Instead of taking three months to build an app, use Google Sheets or create a landing page that asks for credit card details using a service like Stripe. Instead of writing an entire book, create a blog post. DoorDash started as a landing page with local restaurants and every customer call was routed to the founder's cell phones. Time is precious. Starting simple ensures you don't waste it.

Be consistent

For two years, I held off on writing online because I was waiting for the perfect moment. I kept feeling like there was more to learn before I was able to write. But after studying some of the most creative people in history, I realized that the best way to learn is by creating. Not by reading books. Not by staying up until 3am in your underwear watching YouTube videos. But by doing the damn thing. Now my only regret is that I didn't start sooner.

Understand your psychology

After writing for the past six months, I've realized that the hardest part about building is managing my roller coaster of emotions. One of the shittiest feelings is spending 20 hours on an essay only to receive a lukewarm response. It's tough. Every time that happens, it makes me reconsider whether this is the best use of my time. But then I'll have an essay go viral and think I'm destined for greatness. More likely though, I usually just have a dozen people acknowledge it which puts me in a state of perpetual doubt. But my mentality started to shift once I reframed my expectations.

Rather than focusing on outputs (e.g., how much engagement I receive), I focused on inputs (e.g., how proud am I of what I produce). All we control is our inputs. If you're a slave to the outputs, you'll be dragged around by a force you don't control. Like wakeboarding while your drunk friend is driving the boat.

Instead, focus on what you control. Your work ethic. Your creativity. How you react to your emotions. I still struggle with this one but focusing on building something I'm proud of at least gives me the creative energy to keep going. Even if nobody gives a shit.

Now that we understand what it means to build in the 21st century, let's take a look at how to sell.

Selling in Action

In 2018, Lil Nas X spent $30 to create the biggest hit of the year. But it wasn't an accident.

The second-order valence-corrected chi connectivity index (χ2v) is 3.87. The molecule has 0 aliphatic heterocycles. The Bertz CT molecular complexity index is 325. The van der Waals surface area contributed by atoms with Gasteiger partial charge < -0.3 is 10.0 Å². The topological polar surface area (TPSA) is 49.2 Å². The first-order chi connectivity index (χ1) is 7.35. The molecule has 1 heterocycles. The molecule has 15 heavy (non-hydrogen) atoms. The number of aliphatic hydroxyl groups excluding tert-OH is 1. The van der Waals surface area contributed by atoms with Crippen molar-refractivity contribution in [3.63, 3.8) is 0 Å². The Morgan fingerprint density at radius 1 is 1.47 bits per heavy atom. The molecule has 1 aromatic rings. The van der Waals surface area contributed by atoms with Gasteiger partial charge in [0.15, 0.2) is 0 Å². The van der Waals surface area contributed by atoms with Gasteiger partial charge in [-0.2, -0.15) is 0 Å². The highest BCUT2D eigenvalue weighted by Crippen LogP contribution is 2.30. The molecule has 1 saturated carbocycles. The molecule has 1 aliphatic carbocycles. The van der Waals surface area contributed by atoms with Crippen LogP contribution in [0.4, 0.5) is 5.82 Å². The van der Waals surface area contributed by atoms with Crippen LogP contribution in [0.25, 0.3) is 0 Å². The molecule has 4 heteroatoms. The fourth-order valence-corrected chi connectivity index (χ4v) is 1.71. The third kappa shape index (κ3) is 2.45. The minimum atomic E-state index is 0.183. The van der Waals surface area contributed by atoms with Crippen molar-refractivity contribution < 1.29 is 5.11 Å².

Before he was a world-famous musician, he was a master meme maker. For a few years, he ran a meme account on Twitter with over 100K followers.

“I was just on the internet all the fucking time. I started to isolate myself — I don’t know why. I guess I was finding out who I am.” - Lil Nas X (source)

He was part of a network of powerful meme account creators that artificially boosted engagement by sharing each other's content.

The accounts were eventually suspended by Twitter but Lil Nas developed an astute understanding of how to make viral content.

So he started a new account with the strategy of building a large audience again through memes and then leveraging the audience to promote his music.

But his followers weren't interested in the music.

"I’d post a funny meme and get 2,000 retweets. Then I’d post a song and get 10." - Lil Nas X (source)

After failing to gain any traction with music, he decided to be more thoughtful about how he distributed it.

Around this time, he found the beat for Old Town Road and believed it could be his breakout hit. So he paid $30 to lease the beat and spent the next month writing lyrics.

From the start, his goal was to engineer virality:

“It was the first song I genuinely formulated,” he says. “I was like, ‘I gotta make it short, I gotta make it catchy, I gotta have quotable lines that people want to use as captions.’ Especially with the ‘horses in the back’ line, I was like, ‘This is something people are gonna say every day.’ ” - Lil Nas X (source)

But his most important decision was how he shared the song. Instead of just posting a Soundcloud link, he created a meme and used the song as background music.